As for Government transfers to SOEs, it was adamant that those needed to be reduced “by reviewing user fees, exploring options for mergers and privatization, and by providing much stronger oversight.
Mission leader van Selm said he was satisfied that local authorities were rapidly developing a plan to address the island’s economic vulnerabilities.
And following Mottley’s June 1 announcement that her administration, which inherited a $15 billion debt would immediately suspend foreign debt service payments and seek to make interest payments on its domestic debt while negotiating a restructuring agreement with domestic creditors, the IMF advised that “an early and open dialogue with the country’s creditors, aiming to achieve an orderly debt restructuring process, is important”.
“Fiscal consolidation will also help to reduce financing needs, in conjunction with the proposed debt restructuring. It will be important for the Central Bank of Barbados to limit financing of the Government budget given that such practice is not consistent with Barbados’ exchange rate peg; the large monetary financing over the last few years has contributed to the decline in international reserves,” van Selm acknowledged.
He said overall the IMF team had very positive and candid discussions with the Mottley Government during its visit.
In the coming months, the Fund expects to continue close dialogue with the new administration which took office here following May 24 general elections, with a view to reaching understandings on economic policies that could underpin an IMF supported programme.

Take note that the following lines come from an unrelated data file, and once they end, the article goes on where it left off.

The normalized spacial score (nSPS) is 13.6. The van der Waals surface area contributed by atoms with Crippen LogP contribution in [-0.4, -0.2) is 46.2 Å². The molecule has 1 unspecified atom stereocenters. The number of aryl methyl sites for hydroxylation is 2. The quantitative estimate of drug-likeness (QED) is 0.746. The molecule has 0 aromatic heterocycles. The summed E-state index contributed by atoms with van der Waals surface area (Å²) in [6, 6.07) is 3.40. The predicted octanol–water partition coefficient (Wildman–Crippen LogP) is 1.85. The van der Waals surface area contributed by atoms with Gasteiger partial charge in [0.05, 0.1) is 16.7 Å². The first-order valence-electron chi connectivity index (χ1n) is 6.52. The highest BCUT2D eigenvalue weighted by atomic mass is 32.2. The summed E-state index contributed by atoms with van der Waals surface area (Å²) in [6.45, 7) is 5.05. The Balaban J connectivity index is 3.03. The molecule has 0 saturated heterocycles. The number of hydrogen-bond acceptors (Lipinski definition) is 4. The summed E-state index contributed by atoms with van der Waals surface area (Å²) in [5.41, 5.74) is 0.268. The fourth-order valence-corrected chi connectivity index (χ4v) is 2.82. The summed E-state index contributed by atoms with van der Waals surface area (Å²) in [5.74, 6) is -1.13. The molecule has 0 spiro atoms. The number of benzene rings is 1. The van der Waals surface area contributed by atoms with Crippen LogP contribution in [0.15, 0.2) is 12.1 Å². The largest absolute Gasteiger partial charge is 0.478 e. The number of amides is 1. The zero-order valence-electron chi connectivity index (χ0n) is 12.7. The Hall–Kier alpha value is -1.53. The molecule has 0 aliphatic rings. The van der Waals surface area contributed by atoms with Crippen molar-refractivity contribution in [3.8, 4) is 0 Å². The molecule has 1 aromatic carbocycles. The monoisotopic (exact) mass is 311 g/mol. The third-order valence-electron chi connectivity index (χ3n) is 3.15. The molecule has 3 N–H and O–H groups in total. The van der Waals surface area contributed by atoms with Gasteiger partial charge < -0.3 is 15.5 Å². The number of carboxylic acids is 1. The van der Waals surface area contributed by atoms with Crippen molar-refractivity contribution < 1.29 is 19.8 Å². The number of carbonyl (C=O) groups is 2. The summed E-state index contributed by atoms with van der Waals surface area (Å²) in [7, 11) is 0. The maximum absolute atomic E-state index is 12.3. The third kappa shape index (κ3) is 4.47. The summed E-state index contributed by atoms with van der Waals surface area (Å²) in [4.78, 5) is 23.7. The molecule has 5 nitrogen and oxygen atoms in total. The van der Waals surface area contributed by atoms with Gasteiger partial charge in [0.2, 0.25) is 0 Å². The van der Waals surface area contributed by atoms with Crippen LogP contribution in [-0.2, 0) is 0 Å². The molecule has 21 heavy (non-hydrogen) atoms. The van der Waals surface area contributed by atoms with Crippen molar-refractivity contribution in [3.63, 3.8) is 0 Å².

“Our goal is to help Barbados achieve higher living standards and more inclusive growth for the years ahead,” he said.
Meantime, one of this island’s major international creditors told Barbados TODAY it did not expect any losses as a result of Barbados’ restructuring efforts.
Credit Suisse, while opting not to comment on the island’s economic situation, said in a brief statement in relation to the planned debt restructuring plan, “it is important to note that we actively manage all of our credit exposures and as a result we do not expect any losses from the current situation”.
Barbados had borrowed a loan of US$225 million from the Switzerland-based financial institution four years ago. Payment on that loan is due this month.
However, on June 5 Government failed to make an interest payment due on its 6.625% notes due by 2035, triggering yesterday’s downgrade by Standard & Poor’s of the island’s long-term foreign currency rating to “selective default”.
Prime Minister Mottley’s decision to suspend Barbados’ foreign commercial debt payments has also triggered a downgrade by the regional ratings agency CariCRIS, which dropped Barbados’ rating to ‘CariC’ on both its foreign currency and local currency ratings.
And in a further blow to the island’s credit worthiness, S&P is warning that it could lower the local currency sovereign issuer credit rating to selective default if Barbados fails to make debt service payments on its local currency debt or executes an exchange with bondholders.